Friday, August 01, 2014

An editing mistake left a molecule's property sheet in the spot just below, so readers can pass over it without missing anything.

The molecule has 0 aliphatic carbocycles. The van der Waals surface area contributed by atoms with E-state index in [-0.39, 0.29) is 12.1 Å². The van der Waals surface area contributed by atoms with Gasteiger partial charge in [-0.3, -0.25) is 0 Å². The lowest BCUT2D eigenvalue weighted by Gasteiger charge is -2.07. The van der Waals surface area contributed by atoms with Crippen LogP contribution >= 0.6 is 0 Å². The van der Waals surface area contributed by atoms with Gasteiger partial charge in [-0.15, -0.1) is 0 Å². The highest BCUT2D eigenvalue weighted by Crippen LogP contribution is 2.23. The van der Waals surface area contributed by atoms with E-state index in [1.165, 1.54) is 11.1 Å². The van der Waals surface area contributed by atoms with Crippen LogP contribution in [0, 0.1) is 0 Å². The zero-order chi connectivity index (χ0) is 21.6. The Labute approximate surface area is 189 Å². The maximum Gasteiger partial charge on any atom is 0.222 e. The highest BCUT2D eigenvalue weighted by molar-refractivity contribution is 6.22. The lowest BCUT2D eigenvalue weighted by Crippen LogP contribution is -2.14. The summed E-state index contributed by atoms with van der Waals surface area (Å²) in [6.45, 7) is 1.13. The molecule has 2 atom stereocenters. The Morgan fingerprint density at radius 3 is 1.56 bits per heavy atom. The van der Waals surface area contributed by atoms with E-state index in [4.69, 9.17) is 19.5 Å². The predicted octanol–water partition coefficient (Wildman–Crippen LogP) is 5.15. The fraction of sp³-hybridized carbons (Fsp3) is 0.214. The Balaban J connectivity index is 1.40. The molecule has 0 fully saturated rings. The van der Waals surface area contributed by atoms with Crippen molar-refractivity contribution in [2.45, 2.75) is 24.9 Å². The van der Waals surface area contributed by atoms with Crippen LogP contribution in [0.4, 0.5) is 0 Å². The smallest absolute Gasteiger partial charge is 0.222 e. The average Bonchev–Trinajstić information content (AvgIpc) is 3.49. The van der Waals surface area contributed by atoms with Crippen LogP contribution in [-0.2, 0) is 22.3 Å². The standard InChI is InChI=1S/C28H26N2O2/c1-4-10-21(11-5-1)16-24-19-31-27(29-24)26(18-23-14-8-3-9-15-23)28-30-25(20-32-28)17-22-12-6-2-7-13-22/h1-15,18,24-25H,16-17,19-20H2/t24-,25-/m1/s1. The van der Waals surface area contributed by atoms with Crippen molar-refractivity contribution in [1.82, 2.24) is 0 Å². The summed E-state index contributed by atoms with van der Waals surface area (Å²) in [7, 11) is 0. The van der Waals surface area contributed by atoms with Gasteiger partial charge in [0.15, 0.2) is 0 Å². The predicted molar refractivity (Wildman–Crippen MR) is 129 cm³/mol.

On a good day,when Mother Nature was formulating innovative strategies for child protection, she came up with a particularly enlightened idea, installing at the center of each and every child, a personal scab maker, skilled in the rapid repair of skinned knees, scraped elbows, and the tender tips of tiny noses. She did not neglect me in this regard, and in my elementary school days, my personal scab maker worked overtime. In fact, her best repairs were made while I was sleeping. I used to marvel at the way she worked, from the outside in, constructing first the hardshell of protection then smoothing the tender new skin underneath with the precision that would be the envy of the best tdrywall taper. She did her work quietly, asking no assistance, supported only by an occasional kiss, or a bandage on the very first day. It is possible that she worked harder than the personal scab makers possessed by my classmates. I do not know if this was true. But the adults in my life believed it to be true and it concerned them deeply. The source of their concern appeared to be my glasses, large spectacles with hard plastic frames that tended to shatter on impact. I dutifully put them on every morning and took them off at bedtime. It was something I had been doing for years, never once questioning the reason for them. School was the place where the glasses all seemed to break. . A clean break would be mended with glue. A jagged break might be fixed with tape. Any fracture more complicated than that required the services of an optician, a mysterious man in the city whose services could only be procured after the exchange of money. My parents, I was assured, we're not made of money. The adults in my life approached the problem with differing solutions. The teachers instructed me not to run on the school grounds. Applied to a different person, this idea might have protected my glasses. But these teachers were dealing with a tiny extrovert who had almost no vision and only sighted classmates to play with. I was, by nature, an obedient child. But even the most compliant children have their limits. My parents dealt with the situation in a different way. 'You will have to do without glasses for a while,' they gravely declared. And so I went without. Today I toast my scab maker, as much for her successes as for her failing. For if she had been willing to repair my glasses, her perfect labors performed at no cost, I would probably still be paying for the repair of useless spectacles.

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